One of Kafka’s most well-known works, The Metamorphosis is an intriguing tale about one man’s mysterious transformation. A great work of absurdist fiction.
Thoreau’s “On Civil Disobedience” has inspired many great rebels in history, most notably Gandhi and Martin Luther King, Jr. This work offers some wise words regarding the duty of a citizen in the face of an unjust government.
Conrad is sometimes hailed as one of the greatest writers in the English language, and he definitely lives up to that title in this work.
“Politics and the English Language” is an excellent essay outlining how the English language is used today, along with being a guide to improving your own writing. While some of Orwell’s points are controversial, it’s important to think about them, evaluating where he may be right and formulating your own rebuttals.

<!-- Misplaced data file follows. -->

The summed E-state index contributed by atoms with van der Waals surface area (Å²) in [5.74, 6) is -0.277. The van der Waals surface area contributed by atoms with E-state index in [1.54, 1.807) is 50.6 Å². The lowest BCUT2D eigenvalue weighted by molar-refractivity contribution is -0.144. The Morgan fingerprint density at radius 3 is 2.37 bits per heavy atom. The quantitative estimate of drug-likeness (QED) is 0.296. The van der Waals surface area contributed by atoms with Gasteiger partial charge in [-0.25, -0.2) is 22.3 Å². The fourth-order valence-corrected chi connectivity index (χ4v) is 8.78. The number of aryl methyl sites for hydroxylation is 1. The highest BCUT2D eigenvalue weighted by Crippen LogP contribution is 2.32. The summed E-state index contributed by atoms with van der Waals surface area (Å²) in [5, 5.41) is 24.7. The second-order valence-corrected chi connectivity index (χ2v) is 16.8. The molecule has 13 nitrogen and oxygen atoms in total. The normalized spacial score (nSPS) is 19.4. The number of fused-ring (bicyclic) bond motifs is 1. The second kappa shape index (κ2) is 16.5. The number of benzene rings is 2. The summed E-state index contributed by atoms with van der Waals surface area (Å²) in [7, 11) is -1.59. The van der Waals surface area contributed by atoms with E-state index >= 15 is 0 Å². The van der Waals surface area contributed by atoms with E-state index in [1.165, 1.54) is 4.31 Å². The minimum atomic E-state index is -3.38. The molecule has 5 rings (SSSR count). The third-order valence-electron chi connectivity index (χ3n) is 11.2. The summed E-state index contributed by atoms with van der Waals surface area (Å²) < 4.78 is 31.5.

Regardless, this essay is still relevant today (I would say especially relevant), and I encourage you to read it with a fine comb (though Orwell probably would have disagreed with my use of that idiom).
Originally given as a lecture, Sartre’s “Existentialism is a Humanism” is a great introduction to the existentialist philosophy.
Here’s Immanuel Kant’s brief exposition on the nature of the Enlightenment, an 18th century philosophical and intellectual movement that persists to influence the world today. After reading this, you might even say that the project of the Enlightenment has yet to end.
Most works on political economy are written by political scientists, philosophers and economists. “Why Socialism?” is one of the few that was written by a thinker that didn’t fall into any of those categories. Rather, it was written by the world-renown physicist Albert Einstein. To that regard, I think this is an interesting piece with an interesting perspective.